For two hours Saturday at the city’s public education headquarters in Dudley Square, officials with impressive titles outlined how Boston public schools struggle to educate black and Latino boys.
There were statistics and presentations, remarks and acknowledgments, but when the 60 black and Latino students listening, all boys, were allowed to speak, it was clear they were well acquainted with their school’s failures.
They live them.
Edward Tapia, a 10th-grader from Excel High School in South Boston, thinks the suspension rates for boys like him are unjustly high. Nathaniel McPherson, another 10th-grader at Excel, wishes public schools had teachers who mirrored Boston’s demographics. Dana Martinez, a 10th-grader at Madison Park High School, wondered why Boston schools are so segregated.
“It makes you feel left out,” Martinez said.
As Tapia, 16, prepares to graduate high school and go on to college, he wondered if his best at a chronically under-performing high school will be good enough come time for college.
According to the 2014 Massachusetts School Report Card Overview, Excel is among the lowest-performing 20 percent of schools across the state.
“I put all my effort into school, and I know that I could fail even if I do all my work,” Tapia said.
The students were convened by Sociedad Latina and the Coalition of Schools Educating Boys of Color, two community organizations that provide educational support services for young men across the city.
Saturday marked the first of a two-day session designed to give male students a voice in the changes looming over Boston’s public schools. Motivational speakers led chants about having the confidence and excellence of legendary boxer Muhammad Ali in the morning, and held workshops about male empowerment in the afternoon.
“What hood do you rep? Brotherhood!” the boys yelled out, during a call and response chant that was repeated throughout the day.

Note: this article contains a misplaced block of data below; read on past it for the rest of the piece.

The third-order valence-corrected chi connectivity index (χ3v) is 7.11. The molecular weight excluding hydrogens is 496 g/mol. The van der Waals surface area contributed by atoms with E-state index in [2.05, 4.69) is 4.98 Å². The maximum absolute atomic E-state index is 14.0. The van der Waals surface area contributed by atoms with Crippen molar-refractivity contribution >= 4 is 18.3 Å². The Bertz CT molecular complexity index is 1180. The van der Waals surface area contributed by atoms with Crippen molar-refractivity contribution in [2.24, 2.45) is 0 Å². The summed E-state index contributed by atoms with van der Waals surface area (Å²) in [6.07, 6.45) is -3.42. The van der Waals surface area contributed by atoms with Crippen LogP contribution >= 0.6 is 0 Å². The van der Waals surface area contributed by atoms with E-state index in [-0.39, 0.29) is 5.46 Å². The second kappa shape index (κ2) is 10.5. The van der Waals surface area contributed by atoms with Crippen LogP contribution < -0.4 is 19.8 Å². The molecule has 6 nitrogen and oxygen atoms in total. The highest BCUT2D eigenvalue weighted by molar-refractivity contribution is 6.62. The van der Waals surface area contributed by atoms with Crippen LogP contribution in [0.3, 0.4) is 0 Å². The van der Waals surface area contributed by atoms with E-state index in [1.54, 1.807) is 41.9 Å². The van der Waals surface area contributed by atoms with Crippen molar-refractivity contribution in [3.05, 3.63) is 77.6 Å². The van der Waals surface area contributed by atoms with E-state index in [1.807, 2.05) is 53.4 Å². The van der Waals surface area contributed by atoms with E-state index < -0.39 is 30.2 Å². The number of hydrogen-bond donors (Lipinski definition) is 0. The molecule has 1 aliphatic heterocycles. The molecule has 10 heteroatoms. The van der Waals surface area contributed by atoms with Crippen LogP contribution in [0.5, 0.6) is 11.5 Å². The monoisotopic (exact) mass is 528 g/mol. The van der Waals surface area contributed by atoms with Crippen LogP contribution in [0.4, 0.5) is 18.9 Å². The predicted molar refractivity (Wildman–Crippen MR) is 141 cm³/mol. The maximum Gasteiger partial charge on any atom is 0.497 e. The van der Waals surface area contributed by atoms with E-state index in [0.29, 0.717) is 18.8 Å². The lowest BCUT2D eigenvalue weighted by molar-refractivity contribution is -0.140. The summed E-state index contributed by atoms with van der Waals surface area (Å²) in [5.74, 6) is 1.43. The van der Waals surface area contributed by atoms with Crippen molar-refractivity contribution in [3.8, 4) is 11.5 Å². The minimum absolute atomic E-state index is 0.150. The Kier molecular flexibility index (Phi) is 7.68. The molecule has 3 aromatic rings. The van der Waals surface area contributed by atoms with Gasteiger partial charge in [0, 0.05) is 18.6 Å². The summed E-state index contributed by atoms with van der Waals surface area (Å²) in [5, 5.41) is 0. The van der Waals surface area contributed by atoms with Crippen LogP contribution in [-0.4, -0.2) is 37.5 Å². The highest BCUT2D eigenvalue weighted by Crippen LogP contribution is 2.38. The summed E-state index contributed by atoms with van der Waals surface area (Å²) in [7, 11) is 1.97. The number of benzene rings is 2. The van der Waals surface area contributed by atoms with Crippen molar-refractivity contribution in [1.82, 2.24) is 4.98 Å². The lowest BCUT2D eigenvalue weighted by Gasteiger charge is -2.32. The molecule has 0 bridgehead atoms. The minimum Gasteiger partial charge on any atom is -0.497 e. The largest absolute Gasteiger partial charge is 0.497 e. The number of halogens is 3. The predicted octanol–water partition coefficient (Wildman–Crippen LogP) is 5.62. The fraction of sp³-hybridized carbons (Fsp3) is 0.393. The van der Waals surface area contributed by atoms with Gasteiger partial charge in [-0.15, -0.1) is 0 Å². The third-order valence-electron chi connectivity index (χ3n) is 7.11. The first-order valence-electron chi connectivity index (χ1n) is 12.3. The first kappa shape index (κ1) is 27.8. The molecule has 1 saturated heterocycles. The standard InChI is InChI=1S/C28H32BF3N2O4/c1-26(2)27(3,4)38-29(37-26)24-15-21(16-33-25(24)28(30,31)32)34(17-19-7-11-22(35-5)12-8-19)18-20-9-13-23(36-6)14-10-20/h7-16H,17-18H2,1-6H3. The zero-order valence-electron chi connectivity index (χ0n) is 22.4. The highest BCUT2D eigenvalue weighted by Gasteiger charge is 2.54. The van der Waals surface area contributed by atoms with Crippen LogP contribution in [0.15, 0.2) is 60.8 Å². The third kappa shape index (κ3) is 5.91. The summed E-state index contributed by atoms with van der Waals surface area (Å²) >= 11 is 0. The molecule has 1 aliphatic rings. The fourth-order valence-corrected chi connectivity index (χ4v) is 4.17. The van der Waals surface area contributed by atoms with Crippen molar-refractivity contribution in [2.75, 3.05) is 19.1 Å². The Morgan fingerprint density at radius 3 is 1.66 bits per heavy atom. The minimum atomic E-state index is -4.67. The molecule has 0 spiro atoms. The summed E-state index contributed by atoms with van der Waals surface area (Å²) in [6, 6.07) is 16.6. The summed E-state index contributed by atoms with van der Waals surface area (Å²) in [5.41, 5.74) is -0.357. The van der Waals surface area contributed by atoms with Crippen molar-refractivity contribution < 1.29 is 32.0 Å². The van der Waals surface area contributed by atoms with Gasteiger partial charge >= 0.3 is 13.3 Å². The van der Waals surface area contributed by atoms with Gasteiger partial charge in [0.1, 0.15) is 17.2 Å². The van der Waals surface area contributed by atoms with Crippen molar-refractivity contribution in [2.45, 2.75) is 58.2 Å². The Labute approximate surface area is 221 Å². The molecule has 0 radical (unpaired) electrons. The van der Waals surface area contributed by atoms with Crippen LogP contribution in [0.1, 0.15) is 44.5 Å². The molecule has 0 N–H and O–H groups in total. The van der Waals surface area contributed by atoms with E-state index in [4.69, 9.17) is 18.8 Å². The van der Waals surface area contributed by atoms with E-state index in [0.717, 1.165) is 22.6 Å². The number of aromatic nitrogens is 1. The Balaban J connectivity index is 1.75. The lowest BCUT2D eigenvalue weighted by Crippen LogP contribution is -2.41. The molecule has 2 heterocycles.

Later, the boys crafted recommendations on how to improve Boston public schools, which will be presented to officials on Monday. The recommendations included relaxing disciplinary rules so students would not have to be escorted to the bathroom by an adult or shamed for making a mistake in the classroom, they said. Madison Park students said they were sometimes randomly searched by school security guards. And students also shared their anger over the metal detectors that greet some of the boys upon entry and made them feel like criminals, they said.
Others asked for remodeled buildings or new textbooks.
“I’m striving to be successful. I want to prove that it’s possible,” said Malachi Hernandez, a 12th-grader at Boston Latin Academy in Roxbury. Hernandez said his life motto is “don’t let your setbacks set you back.”
Some of the boys in attendance Saturday will form an advisory council, which will be overseen by the city school district and its superintendent, Tommy Chang.
Chang spoke to the boys at the outset of the conference and called educational equity a critical civil rights issue.
“We have some important work to do and we’re going to need youth to stand in front,” he said.
One district-wide initiative Chang proposed was expanding the advanced work class to more students in Boston. The class, typically called AWC, is a program that allows students to test into an accelerated curriculum in grades 4 through 6.
The program acts as a gateway into the exam schools, but few black and Latino boys are enrolled in it. Chang hopes to raise the level of every elementary classroom and eliminate the two-track system.
“This is segregation we’re doing at a very young age. Shouldn’t there be rigor for all fourth-through sixth-grade students?” Chang said.
Rosann Tung, who has researched Boston public schools at Annenberg Institute for School Reform at Brown University, presented her findings to the group.
“What I am about to show you will make you mad,” Tung said.
According to Tung’s report, just 22.1 percent of black males and 24.9 percent of Latino males in Boston scored proficient or higher on the English MCAS exams in elementary school, compared with 56.9 percent for white males and 48.5 percent for Asian males in the city.
Some boys in the audience said it was hard to hear such grim statistics about their schools, which many see as a home away from home.
But throughout the day, when many such statistics were aired, the boys and their mentors came back to the message of Ali.
Life is a fight, they said, and you must knock out the challenges.
To build on the words of the former heavyweight champion: read like a butterfly, study like a bee. Rumble, young men, rumble.Astead W. Herndon can be reached at firstname.lastname@example.org. Follow him on Twitter @AsteadWH